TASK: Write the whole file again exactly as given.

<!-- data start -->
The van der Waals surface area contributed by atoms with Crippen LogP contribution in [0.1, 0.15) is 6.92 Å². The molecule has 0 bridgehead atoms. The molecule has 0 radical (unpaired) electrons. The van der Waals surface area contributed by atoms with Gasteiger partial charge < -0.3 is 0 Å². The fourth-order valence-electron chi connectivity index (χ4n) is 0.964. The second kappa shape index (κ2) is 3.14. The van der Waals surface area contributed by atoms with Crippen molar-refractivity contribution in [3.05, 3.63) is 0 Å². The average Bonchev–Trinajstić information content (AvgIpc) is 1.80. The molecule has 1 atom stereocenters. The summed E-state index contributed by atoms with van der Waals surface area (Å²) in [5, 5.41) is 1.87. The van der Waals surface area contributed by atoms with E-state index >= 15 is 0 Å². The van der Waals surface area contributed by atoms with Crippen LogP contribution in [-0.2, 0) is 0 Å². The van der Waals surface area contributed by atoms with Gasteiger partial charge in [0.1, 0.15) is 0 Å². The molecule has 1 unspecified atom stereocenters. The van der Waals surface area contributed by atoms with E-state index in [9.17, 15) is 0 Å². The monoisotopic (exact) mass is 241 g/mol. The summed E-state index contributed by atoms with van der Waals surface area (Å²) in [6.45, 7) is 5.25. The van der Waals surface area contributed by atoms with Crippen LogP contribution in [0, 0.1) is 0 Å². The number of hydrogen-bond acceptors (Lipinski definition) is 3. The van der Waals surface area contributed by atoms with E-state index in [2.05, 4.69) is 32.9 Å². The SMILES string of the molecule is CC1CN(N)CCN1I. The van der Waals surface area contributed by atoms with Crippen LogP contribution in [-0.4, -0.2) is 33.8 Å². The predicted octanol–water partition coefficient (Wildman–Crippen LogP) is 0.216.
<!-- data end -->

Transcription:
The van der Waals surface area contributed by atoms with Crippen LogP contribution in [0.1, 0.15) is 6.92 Å². The molecule has 0 bridgehead atoms. The molecule has 0 radical (unpaired) electrons. The van der Waals surface area contributed by atoms with Gasteiger partial charge < -0.3 is 0 Å². The fourth-order valence-electron chi connectivity index (χ4n) is 0.964. The second kappa shape index (κ2) is 3.14. The van der Waals surface area contributed by atoms with Crippen molar-refractivity contribution in [3.05, 3.63) is 0 Å². The average Bonchev–Trinajstić information content (AvgIpc) is 1.80. The molecule has 1 atom stereocenters. The summed E-state index contributed by atoms with van der Waals surface area (Å²) in [5, 5.41) is 1.87. The van der Waals surface area contributed by atoms with E-state index >= 15 is 0 Å². The van der Waals surface area contributed by atoms with Crippen LogP contribution in [-0.2, 0) is 0 Å². The van der Waals surface area contributed by atoms with Gasteiger partial charge in [0.1, 0.15) is 0 Å². The molecule has 1 unspecified atom stereocenters. The van der Waals surface area contributed by atoms with E-state index in [9.17, 15) is 0 Å². The monoisotopic (exact) mass is 241 g/mol. The summed E-state index contributed by atoms with van der Waals surface area (Å²) in [6.45, 7) is 5.25. The van der Waals surface area contributed by atoms with Crippen LogP contribution in [0, 0.1) is 0 Å². The number of hydrogen-bond acceptors (Lipinski definition) is 3. The van der Waals surface area contributed by atoms with E-state index in [2.05, 4.69) is 32.9 Å². The SMILES string of the molecule is CC1CN(N)CCN1I. The van der Waals surface area contributed by atoms with Crippen LogP contribution in [-0.4, -0.2) is 33.8 Å². The predicted octanol–water partition coefficient (Wildman–Crippen LogP) is 0.216.